According to the nonprofit Corporation for Enterprise Development, the state ranks 33rd in the U.S. for financial security, which determines if people have enough savings to handle a job loss, a medical emergency or a similar money-draining crisis.
CFED’s 2012 Assets & Opportunity Scorecard found that nearly 27 percent of Oklahomans are “asset poor.” More troubling, it estimated that 48 percent are “liquid asset poor,” which excludes assets that cannot easily be converted to cash, such as a home or car.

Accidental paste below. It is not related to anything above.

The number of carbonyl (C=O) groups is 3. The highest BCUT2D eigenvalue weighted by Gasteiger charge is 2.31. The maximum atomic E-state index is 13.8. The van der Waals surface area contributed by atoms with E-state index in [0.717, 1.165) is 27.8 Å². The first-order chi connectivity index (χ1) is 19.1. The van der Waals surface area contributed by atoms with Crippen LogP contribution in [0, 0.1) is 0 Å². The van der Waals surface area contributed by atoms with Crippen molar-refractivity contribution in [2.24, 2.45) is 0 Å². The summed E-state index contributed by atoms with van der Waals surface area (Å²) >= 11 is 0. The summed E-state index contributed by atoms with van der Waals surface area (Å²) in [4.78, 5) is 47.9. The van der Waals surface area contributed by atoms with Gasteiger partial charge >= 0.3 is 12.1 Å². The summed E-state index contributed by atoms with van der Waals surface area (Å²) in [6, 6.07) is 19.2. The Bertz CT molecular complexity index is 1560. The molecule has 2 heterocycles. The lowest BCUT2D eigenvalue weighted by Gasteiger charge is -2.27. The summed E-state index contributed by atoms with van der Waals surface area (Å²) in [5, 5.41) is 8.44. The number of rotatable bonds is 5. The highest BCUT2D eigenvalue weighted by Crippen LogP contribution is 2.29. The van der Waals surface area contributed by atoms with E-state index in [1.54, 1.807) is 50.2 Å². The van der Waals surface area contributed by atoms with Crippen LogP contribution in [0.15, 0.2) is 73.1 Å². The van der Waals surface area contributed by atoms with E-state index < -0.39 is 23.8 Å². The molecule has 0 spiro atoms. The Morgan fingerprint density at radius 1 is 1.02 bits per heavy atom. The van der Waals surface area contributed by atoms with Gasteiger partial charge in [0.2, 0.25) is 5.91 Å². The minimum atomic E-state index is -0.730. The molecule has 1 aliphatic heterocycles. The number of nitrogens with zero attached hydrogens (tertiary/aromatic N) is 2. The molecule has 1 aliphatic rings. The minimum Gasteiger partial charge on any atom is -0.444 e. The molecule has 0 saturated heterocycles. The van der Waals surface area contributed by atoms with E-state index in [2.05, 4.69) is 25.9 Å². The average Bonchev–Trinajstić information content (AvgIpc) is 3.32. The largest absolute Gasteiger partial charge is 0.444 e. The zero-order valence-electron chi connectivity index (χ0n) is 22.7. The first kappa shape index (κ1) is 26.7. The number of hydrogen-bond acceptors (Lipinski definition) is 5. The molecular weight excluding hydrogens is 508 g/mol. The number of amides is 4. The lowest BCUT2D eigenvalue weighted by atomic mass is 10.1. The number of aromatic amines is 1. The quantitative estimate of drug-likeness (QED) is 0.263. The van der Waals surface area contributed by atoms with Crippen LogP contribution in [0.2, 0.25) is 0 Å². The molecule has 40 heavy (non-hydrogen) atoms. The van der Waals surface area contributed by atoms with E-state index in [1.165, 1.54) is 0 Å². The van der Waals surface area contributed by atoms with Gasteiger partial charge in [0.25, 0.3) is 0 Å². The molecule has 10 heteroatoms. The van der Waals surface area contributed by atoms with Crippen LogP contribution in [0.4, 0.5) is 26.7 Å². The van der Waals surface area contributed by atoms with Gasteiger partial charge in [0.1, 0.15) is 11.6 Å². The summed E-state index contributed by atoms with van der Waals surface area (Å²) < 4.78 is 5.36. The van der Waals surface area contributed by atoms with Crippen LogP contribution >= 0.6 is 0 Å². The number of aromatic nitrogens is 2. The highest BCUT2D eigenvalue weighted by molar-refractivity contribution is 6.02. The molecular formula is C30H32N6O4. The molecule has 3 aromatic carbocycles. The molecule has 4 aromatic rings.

So what can we do about it? The study’s recommendations include increasing education funding, providing incentives for college tuition savings and bolstering health insurance coverage. That’s all well and good, but who needs financial help when we’ve got a shoebox full of lottery tickets?